The Power Patron is also a key factor in what the report calls “a symbiotic relationship between library patronage and consumer book purchasing”: 37 percent of Power Patrons reported purchasing a book they had previously borrowed from the library, and 67 percent said they had bought a book by an author they first discovered in the library. But even those who use the library less often contribute mightily to the book buying ecosystem. “It’s exciting to have data to back the sense that library use is also an economic engine for the book industry,” says Rebecca T. Miller, series editor for Patron Profiles and editor in chief of SLJ . “Publishers now have proof of how libraries support their business models, and we hope this will guide their thinking on how best to partner with libraries to foster the most robust culture of literacy possible.”

Still, a dearth of library apps

In the LJ survey, 28 percent of the respondents had a smartphone, 16 percent had a dedicated ereader, and 12 percent owned a tablet.

Even as the ownership of such devices steadily expands and alters patrons’ expectations of the library, the report shows that many libraries do not have a dedicated mobile app and only about three percent of patrons have actually used one. Nevertheless, there is a strong demand for apps among key patron subgroups that are more likely to own a mobile device and who demand expansion of the full range of library services, from movies to games to ebook collections to placing holds on print.

“Such demand will continue to grow as long as new mobile digital devices are selling rapidly, and it points to a problematic gap for libraries in terms of delivering enough to meet expectations,” the report says.

A report released January 23 by the Pew Internet & American Life Project reinforces that this demand is part of the larger, inexorable surge in the dedicated ereader and tablet markets. The Pew report shows that the number of Americans owning at least one of these digital reading devices jumped from 18 percent in December to 29 percent in January. Also, Juniper Research has predicted that annual revenues from ebooks for portable devices will jump to $9.7 billion by 2016, up from $3.2 billion in 2011.

Providing convenience

The experience of the Broward County Library in Florida bears out some of these findings. Broward launched its BCL WoW app, developed by Boopsie, in December. The app allows catalog search, account management, and other ­features.

“In that first month we had 1800 downloads of the app. We were amazed that it happened that quickly,” Stephen Grubb, the library’s e-services manager, told LJ for this article. “Those people made over 50,000 searches of the catalog in the first month.”

Rebecca Ranallo, the Internet and media service manager of the Cuyahoga County Public Library in Ohio, said that patrons gravitate toward her Boopsie-developed library app, which launched in April 2011, for convenience.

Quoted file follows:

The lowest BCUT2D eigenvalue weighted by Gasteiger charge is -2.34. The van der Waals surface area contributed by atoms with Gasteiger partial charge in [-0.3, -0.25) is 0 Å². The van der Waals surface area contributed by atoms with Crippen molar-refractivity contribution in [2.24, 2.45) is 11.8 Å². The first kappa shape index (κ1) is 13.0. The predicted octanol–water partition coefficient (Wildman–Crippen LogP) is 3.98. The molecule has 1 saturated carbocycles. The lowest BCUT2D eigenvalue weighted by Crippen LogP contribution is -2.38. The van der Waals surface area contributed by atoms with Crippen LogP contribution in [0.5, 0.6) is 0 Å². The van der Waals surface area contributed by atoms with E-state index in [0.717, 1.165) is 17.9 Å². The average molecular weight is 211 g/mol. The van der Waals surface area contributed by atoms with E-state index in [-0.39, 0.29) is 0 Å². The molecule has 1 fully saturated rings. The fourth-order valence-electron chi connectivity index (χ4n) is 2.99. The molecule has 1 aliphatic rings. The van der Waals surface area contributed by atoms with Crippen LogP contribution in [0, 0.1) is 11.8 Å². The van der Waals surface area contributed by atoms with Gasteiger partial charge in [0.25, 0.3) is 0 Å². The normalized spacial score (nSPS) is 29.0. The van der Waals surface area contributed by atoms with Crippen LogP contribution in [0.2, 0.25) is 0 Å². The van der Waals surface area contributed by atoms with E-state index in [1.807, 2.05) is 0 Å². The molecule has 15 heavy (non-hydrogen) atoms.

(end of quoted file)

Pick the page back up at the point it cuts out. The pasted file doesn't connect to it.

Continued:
“We see it as a convenience for people who are just looking for a quicker way to connect with libraries,” she told LJ.

Grubb did not have demographic information on these users, but he said that the people downloading the app frequently had not been library patrons previously or had not used the library for a long while.

The 21–40 demographic

The LJ report also highlights patrons in the 21–40 age group, which has a higher-than-average ownership of app-capable ­devices. “These patrons represent the future of the library in terms of new behaviors that are enabled by technology,” the report says.

The 21–40 group’s book borrowing behavior is slightly lower than the overall population, but these individuals make up for that by their borrowing of family-related media such as movies and games.

The report recommends libraries capitalize on this borrowing pattern to “turn them on to the whole collection” and to remember that, as with ebook users, “the mobile device ownership and digital media behavior of the 21–40 age group should inform libraries in planning their long-term mobile strategy.”

“Throughout my public library career I was hungry for data, most especially neutral, authoritative data that I could rely on,” said Barbara Genco, the project manager for Patron Profiles and a 34-year veteran of the Brooklyn Public Library. “Patron Profiles will keep foremost the knowledge that public library managers need.”

For more information on LJ’s Patron Profiles reports, visit www.thedigitalshift.com/research/patron-profiles

Register for our free webcast on 2/15: Meet the Power Patron: Insights from Patron Profiles

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Michael Kelley About Michael Kelley

Michael Kelley is the former Editor-in-Chief, Library Journal.

Comments

  1. With six major publishers not selling us books or selling them at a very high price we either have a fight on our hands, a major debate to win, or a need to find new product of interest. I personally think we have been too afraid to work the legal angle but complacency is definitely dangerous.